One of the least mentioned aspects of climate change is the spread of infectious disease. As the numbers of those exposed grow, the biopharma industry is set for an outsized role in the coming years

Floods, droughts, hurricanes, wildfires—the effects of climate change are on display as never before. These natural disasters, attributed to the world's rising temperatures, have impacted public health, relocated millions and imposed economic damage: more than $650 billion globally over the last three years, equal to 0.28% of the world's GDP.

However, a recent report from Morgan Stanley Research shines a light on another potential climate change issue: the spread of infectious disease due to rising temperatures.

Warmer climates create more hospitable environments for disease transmission to occur. As a result, nearly one billion more people—well over 10% of the world's current population—could be exposed to the threat of dengue, yellow fever, chikungunya and the Zika virus over the next 60 years. Almost all will be in places where these diseases are now rarely encountered, if at all; more than half will be in Western Europe.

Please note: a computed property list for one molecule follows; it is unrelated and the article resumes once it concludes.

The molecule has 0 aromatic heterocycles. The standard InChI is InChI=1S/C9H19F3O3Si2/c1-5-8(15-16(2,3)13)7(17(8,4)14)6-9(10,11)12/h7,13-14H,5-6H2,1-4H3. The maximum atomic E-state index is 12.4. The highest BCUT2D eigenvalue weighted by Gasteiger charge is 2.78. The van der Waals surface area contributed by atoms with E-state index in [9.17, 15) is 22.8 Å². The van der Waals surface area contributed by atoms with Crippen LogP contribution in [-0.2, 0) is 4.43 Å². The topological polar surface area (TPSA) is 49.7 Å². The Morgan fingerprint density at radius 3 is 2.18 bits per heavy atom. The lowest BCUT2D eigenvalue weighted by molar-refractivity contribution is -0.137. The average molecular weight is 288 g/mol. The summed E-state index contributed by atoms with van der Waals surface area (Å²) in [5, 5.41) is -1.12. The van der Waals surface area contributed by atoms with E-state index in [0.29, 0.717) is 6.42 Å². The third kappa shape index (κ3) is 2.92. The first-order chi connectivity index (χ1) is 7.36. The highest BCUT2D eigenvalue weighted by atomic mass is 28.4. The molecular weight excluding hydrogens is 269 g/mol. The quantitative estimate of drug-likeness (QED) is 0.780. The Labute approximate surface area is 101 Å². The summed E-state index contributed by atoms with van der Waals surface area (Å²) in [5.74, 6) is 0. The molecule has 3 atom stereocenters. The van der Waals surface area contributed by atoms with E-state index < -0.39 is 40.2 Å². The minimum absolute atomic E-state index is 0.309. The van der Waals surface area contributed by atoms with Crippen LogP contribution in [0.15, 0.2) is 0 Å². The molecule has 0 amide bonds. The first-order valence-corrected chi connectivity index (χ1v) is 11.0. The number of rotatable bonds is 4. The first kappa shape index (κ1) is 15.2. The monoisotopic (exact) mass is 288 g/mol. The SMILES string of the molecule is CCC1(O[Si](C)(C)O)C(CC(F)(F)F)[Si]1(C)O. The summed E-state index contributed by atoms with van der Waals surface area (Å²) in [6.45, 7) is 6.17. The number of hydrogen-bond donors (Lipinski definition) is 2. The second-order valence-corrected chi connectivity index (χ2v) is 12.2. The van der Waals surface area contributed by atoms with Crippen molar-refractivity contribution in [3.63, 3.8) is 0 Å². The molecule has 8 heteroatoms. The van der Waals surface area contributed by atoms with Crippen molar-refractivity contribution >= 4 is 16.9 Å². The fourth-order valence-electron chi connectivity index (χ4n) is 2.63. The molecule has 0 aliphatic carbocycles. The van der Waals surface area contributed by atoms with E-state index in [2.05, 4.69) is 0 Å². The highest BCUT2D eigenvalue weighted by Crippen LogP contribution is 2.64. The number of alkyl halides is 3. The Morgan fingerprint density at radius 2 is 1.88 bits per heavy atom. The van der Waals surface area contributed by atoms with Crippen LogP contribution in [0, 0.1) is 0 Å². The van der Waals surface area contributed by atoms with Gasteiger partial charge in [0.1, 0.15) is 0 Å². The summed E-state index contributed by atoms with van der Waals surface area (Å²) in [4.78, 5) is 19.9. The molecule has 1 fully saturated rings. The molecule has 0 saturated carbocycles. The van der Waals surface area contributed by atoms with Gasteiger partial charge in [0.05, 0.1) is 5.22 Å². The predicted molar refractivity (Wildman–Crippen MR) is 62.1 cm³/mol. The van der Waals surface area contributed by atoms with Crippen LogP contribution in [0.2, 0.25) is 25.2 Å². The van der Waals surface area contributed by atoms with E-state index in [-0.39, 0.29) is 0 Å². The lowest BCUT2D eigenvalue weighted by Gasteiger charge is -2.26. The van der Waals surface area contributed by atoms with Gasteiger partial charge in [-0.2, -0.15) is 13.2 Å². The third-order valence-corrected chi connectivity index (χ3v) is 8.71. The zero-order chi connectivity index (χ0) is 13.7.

On the front lines will be pharmaceutical companies—biopharma in particular—who have pipelines addressing major tropical diseases.

“The biopharma sector will have a critical role to play in this fight,” says Matthew Harrison, Morgan Stanley equity analyst for large cap biotech companies. “With 6 billion people currently exposed, we estimate the current market size for vaccines to treat these diseases is about US$500 billion, assuming per patient pricing of US $225 in North America and Western/Central Europe and US$75 in Eastern Europe and the rest of the world.  But in our base case, there could be up to US$125 billion of additional vaccinations needed, some of which will need to come from government vaccination programs.”

The challenge of developing and manufacturing those vaccines is daunting, and even the companies best positioned to do so will face significant time and cost hurdles. But those with pipelines already in place—and who have partnered with governments in the past to fight disease—will be able to lead the way in the fight ahead.

Sizing the impact